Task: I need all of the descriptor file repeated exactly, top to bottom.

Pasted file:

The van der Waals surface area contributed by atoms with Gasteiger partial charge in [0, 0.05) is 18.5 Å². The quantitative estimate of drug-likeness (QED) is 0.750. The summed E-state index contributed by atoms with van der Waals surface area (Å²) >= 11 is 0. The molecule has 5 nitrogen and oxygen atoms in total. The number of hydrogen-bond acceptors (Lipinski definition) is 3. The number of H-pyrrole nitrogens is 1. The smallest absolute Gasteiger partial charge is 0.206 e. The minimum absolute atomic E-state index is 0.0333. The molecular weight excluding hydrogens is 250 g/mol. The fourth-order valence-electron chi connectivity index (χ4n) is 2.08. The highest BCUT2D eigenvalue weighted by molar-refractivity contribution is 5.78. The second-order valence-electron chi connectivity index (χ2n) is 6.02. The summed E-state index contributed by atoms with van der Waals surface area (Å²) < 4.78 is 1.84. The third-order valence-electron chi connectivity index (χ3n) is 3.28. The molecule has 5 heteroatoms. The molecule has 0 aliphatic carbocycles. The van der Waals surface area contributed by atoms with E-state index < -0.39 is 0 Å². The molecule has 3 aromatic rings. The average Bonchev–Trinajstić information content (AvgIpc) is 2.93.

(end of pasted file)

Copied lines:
The van der Waals surface area contributed by atoms with Gasteiger partial charge in [0, 0.05) is 18.5 Å². The quantitative estimate of drug-likeness (QED) is 0.750. The summed E-state index contributed by atoms with van der Waals surface area (Å²) >= 11 is 0. The molecule has 5 nitrogen and oxygen atoms in total. The number of hydrogen-bond acceptors (Lipinski definition) is 3. The number of H-pyrrole nitrogens is 1. The smallest absolute Gasteiger partial charge is 0.206 e. The minimum absolute atomic E-state index is 0.0333. The molecular weight excluding hydrogens is 250 g/mol. The fourth-order valence-electron chi connectivity index (χ4n) is 2.08. The highest BCUT2D eigenvalue weighted by molar-refractivity contribution is 5.78. The second-order valence-electron chi connectivity index (χ2n) is 6.02. The summed E-state index contributed by atoms with van der Waals surface area (Å²) < 4.78 is 1.84. The third-order valence-electron chi connectivity index (χ3n) is 3.28. The molecule has 5 heteroatoms. The molecule has 0 aliphatic carbocycles. The van der Waals surface area contributed by atoms with E-state index < -0.39 is 0 Å². The molecule has 3 aromatic rings. The average Bonchev–Trinajstić information content (AvgIpc) is 2.93.